Warm winter, mild weather, this year moths have been provided with ideal conditions for breeding. Cashmere and wool is their favourite dish but your sweaters’ natural fibres (silk, lambswool, shearling, cotton) would also completely meet their wish.
By popular demand and as we care about the longevity of your garments, here are some top tips to get rid of clothes moths and prevent their return.
1. Clean your wardrobe - thoroughly
First things first: moths breed in undisturbed, dark and damp places. Unluckily for you, this is exactly what your drawers provide. You should start by removing all garments from the affected drawers and cupboards - and scour (everything, and very, very thoroughly). Vacuum, and use soapy water or a vinegar & water solution to clean your closet floor and walls.
2. Clean your clothes - all of them
To get rid of eggs that moths may have laid (the main reason why your problems never go away), it is essential to wash all of your textile items. Be careful to always follow care labels instructions: do not try to wash them at higher temperatures than instructed. Bring the most delicate ones to your favourite dry cleaners (wink wink), including, if you can, curtains and upholstery.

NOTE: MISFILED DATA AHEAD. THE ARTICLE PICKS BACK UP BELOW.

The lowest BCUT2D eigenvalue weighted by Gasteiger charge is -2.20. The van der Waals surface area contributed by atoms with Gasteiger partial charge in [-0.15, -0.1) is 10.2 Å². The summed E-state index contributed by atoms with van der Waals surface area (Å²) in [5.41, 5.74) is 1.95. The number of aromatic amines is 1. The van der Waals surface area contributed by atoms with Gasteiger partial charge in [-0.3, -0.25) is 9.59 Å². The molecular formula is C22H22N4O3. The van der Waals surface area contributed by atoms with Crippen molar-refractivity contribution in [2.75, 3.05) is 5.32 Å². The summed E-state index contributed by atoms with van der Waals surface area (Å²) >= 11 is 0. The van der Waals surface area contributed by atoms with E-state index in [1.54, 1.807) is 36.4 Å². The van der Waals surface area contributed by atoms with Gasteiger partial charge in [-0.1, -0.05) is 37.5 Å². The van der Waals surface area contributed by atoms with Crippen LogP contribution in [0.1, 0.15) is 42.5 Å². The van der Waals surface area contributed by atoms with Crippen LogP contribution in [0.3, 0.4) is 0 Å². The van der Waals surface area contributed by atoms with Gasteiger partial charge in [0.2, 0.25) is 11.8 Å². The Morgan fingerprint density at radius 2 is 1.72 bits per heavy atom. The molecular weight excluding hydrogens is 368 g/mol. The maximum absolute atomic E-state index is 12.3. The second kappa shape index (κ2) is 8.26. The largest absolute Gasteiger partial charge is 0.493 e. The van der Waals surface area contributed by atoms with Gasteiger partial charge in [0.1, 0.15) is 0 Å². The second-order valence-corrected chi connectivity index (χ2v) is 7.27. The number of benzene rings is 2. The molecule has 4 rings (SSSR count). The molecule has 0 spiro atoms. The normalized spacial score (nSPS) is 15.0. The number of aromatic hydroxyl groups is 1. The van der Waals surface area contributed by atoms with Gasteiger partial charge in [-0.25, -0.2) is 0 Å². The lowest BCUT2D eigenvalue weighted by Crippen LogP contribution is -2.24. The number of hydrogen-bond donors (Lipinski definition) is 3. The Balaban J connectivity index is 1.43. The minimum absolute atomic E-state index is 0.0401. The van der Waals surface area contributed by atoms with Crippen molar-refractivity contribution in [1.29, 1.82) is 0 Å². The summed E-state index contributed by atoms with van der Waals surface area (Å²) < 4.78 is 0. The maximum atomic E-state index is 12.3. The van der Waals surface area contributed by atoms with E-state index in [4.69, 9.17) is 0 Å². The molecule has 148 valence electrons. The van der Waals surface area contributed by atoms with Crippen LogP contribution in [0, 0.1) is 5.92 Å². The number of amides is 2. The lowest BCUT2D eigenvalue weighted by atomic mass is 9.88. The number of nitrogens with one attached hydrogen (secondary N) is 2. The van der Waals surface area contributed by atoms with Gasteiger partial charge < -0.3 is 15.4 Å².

If your moth problem is really not going away, the last resort is to fit your clothes in airless bags and then into your freezer for 48h to kill any remaining larvae (yes, really).
3. Store your clothes in mint condition
Moths are attracted to humid spaces: keep rooms and closets cool and well-ventilated.
When summer comes, clean wool coats, knitwear and other items you won’t wear often and store them in airless or vacuum-sealed bags with anti-moths balls or squares in them. Ask your store consultant for recommendations - we have lots of natural moths repellent products to choose from (see overleaf).
4. Stop moths returning
Place sachets made with dried rosemary, thyme, cloves, lavender, or bay leaves or sprinkle essential oils made from these herbs in your closet - they are all effective moths deterrents.
You can also use cedarwood hangers instead of plastic hangers (as plastic attracts dust and dust attracts moths) or place cedar-scented items in the pockets of your wool items for extra protection.